Science Seeks Ancient Plants To Save Favourite Foods
From a bowl of rice to a cup of coffee, experts say the foods we take for granted could become much scarcer unless we can make them resistant to climate change.
For more than 10,000 years humans have been using selective breeding to adapt fruits and vegetables to specific growing conditions that today are changing at an alarming rate. And the same breeding that has made crops profitable has also made them vulnerable to rising temperatures, drought, heavy rains, new blights or plagues of insects.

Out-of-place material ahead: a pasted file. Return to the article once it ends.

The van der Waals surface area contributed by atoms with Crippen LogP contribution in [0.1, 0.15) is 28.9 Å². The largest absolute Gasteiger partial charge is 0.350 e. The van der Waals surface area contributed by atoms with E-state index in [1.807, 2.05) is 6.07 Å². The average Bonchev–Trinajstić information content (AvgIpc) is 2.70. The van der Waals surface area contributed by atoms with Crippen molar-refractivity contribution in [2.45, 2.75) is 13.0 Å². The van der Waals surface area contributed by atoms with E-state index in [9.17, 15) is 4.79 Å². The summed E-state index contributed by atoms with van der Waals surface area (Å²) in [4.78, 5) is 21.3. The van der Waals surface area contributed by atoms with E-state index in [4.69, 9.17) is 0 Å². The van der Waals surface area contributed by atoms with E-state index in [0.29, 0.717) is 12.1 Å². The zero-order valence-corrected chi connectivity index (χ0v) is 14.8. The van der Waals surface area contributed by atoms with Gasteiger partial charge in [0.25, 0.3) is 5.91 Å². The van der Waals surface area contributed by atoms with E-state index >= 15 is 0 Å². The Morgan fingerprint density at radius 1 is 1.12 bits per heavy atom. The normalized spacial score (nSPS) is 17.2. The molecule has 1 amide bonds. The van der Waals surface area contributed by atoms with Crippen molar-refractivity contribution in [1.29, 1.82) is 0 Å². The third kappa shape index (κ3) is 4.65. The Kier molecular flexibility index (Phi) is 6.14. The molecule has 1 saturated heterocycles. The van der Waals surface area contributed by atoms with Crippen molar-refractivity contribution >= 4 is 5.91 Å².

"When you select 'for the best' traits (like higher yields), you lose certain types of genes," Benjamin Kilian, project lead for the Crop Wild Relatives Project at Crop Trust, told AFP.
"We lost genetic diversity during domestication history... therefore the potential of the elite crops to further adapt to the future -- to climate change and other challenges -- is limited."
The answer, scientists say, may be to reintroduce that genetic diversity by going back to domesticated crops' wild ancestors.